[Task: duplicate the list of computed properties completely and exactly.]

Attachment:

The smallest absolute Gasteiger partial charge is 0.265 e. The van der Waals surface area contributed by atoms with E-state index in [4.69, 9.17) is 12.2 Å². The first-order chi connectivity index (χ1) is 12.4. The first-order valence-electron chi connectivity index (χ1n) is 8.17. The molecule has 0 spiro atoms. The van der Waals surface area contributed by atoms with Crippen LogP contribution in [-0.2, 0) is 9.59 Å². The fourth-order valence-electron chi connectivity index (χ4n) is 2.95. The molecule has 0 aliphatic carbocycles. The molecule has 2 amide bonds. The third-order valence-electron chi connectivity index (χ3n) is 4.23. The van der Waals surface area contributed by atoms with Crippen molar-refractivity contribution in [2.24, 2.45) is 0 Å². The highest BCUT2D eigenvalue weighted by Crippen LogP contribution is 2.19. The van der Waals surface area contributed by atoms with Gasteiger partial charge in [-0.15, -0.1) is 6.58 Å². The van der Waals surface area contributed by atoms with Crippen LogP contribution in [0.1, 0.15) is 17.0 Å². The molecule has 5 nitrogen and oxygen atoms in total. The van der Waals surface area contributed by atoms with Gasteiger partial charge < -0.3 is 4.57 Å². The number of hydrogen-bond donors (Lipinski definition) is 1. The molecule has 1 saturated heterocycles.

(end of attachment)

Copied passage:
The smallest absolute Gasteiger partial charge is 0.265 e. The van der Waals surface area contributed by atoms with E-state index in [4.69, 9.17) is 12.2 Å². The first-order chi connectivity index (χ1) is 12.4. The first-order valence-electron chi connectivity index (χ1n) is 8.17. The molecule has 0 spiro atoms. The van der Waals surface area contributed by atoms with Crippen LogP contribution in [-0.2, 0) is 9.59 Å². The fourth-order valence-electron chi connectivity index (χ4n) is 2.95. The molecule has 0 aliphatic carbocycles. The molecule has 2 amide bonds. The third-order valence-electron chi connectivity index (χ3n) is 4.23. The van der Waals surface area contributed by atoms with Crippen molar-refractivity contribution in [2.24, 2.45) is 0 Å². The highest BCUT2D eigenvalue weighted by Crippen LogP contribution is 2.19. The van der Waals surface area contributed by atoms with Gasteiger partial charge in [-0.15, -0.1) is 6.58 Å². The van der Waals surface area contributed by atoms with Crippen LogP contribution in [0.1, 0.15) is 17.0 Å². The molecule has 5 nitrogen and oxygen atoms in total. The van der Waals surface area contributed by atoms with Gasteiger partial charge < -0.3 is 4.57 Å². The number of hydrogen-bond donors (Lipinski definition) is 1. The molecule has 1 saturated heterocycles.